A Democratic Palestine

(Weekly Standard) Robert Satloff - Traditionally, Arab states have had coups and assassinations but rarely revolutions or civil wars. When faced with the prospect of radical change that could bring down an entire ruling system, elites have more often than not found a way to produce suitable (or at least sustainable) successors. There is no example of an Arab state disintegrating when the leader, even the paramount leader, leaves the scene. Arafat's collective heirs will leaven his legacy with pragmatism. While offering no political concessions that Arafat was unwilling to countenance, they are also likely to go further than Arafat toward meeting Israel's immediate security concerns. Optimists believe that Arafat's passing will unleash centrifugal forces that will send Palestinians in different directions: West Bankers and Gazans asserting their own "insider" interests, refugees asserting refugees' interests, and Palestinian citizens of the two key neighboring states - Jordan and Israel - asserting their own interests apart from the larger nationalist cause. A possible negative side effect of this process is that the assertion of a post-Arafat Palestinian identity within Jordan and Israel may very well complicate politics in those countries. Along with that, the Palestinian cause in general will lose some international visibility, though it may eventually gain more in terms of legitimacy without Arafat as its symbol. According to a more pessimistic scenario, Arafat's failure will leave secular nationalism leaderless and deflated. After an interregnum, the vacuum could be filled by the Islamist alternative, which appears more responsive to popular needs and unburdened with the failed strategies of the past. With Palestinian politics inwardly focused in the immediate aftermath of Arafat's death, promoting an early resumption of high-level Israeli-Palestinian diplomacy is the wrong approach.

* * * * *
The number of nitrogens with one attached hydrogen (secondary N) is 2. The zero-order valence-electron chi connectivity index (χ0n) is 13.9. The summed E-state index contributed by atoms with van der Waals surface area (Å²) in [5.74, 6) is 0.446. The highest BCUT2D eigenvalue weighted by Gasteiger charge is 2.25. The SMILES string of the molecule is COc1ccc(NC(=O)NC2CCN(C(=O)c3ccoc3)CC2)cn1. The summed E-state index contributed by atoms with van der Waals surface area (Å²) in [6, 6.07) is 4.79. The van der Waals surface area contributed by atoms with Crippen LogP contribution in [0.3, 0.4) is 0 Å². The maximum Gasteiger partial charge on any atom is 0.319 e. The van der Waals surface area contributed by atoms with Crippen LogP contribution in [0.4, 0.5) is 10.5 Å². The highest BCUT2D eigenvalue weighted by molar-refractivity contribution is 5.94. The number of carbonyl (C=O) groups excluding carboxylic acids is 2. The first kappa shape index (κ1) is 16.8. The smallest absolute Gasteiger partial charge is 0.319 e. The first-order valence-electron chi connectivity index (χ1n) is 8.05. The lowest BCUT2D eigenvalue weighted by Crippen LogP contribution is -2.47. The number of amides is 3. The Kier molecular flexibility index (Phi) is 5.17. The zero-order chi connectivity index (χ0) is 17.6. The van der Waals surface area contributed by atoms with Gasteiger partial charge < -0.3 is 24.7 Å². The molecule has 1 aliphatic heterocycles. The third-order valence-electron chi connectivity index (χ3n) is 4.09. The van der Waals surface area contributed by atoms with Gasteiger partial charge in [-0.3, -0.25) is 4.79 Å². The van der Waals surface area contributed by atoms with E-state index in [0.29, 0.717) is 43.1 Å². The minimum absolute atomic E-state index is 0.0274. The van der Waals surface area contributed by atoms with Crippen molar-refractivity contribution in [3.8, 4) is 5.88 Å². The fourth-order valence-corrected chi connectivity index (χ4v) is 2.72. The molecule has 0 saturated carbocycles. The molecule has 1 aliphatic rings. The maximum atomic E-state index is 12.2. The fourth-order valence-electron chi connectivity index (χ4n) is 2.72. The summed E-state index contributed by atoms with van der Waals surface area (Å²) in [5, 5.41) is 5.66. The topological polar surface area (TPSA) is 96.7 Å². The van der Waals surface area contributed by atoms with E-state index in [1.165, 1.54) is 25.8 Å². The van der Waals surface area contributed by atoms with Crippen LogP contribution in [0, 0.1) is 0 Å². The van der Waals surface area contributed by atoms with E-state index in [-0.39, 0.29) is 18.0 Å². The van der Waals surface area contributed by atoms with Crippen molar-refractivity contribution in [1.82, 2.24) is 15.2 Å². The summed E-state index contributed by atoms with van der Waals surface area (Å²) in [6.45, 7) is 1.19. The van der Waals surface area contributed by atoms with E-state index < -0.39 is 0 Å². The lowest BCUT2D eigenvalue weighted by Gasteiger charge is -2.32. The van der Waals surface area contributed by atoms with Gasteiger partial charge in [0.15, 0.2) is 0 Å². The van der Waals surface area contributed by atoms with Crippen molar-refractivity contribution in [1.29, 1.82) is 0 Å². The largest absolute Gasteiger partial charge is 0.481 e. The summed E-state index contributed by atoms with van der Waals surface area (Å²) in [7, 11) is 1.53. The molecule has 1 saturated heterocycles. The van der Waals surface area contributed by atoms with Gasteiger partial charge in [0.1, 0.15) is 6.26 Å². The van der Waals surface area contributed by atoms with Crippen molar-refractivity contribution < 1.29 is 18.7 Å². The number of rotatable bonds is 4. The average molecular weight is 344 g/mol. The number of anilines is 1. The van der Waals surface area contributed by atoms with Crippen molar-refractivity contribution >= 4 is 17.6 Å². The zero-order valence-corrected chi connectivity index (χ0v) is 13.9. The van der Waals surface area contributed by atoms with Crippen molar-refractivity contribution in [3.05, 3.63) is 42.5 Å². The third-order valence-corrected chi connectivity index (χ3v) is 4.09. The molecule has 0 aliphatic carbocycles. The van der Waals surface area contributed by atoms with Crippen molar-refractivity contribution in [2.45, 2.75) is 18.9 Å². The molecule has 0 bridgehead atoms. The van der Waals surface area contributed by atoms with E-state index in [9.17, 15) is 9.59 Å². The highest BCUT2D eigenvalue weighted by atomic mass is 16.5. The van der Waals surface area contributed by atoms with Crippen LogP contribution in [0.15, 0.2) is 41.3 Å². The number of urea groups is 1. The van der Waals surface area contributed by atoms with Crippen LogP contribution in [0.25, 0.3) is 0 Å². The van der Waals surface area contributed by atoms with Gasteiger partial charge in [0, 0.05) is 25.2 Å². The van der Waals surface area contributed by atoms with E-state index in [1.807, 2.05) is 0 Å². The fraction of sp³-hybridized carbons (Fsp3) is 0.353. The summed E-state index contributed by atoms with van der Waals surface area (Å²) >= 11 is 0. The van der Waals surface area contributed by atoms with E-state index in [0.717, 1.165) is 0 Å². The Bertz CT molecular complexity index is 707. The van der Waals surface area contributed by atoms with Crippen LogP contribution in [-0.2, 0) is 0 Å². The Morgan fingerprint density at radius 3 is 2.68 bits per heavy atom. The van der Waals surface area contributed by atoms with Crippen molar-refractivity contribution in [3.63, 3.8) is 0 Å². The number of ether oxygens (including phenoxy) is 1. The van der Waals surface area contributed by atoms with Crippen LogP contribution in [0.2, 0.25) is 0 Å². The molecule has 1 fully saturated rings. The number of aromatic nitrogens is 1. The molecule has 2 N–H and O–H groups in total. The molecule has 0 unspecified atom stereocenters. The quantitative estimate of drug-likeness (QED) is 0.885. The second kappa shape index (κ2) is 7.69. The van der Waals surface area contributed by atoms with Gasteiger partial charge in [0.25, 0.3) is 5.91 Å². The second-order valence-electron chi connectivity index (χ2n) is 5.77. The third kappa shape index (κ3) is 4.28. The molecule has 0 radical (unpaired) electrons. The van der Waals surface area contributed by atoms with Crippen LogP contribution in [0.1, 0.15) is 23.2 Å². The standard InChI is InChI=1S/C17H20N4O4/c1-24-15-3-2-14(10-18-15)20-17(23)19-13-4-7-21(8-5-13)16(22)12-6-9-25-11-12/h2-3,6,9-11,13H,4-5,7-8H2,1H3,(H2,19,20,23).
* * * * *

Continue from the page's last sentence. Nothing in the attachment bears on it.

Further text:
2004-11-15 00:00:00

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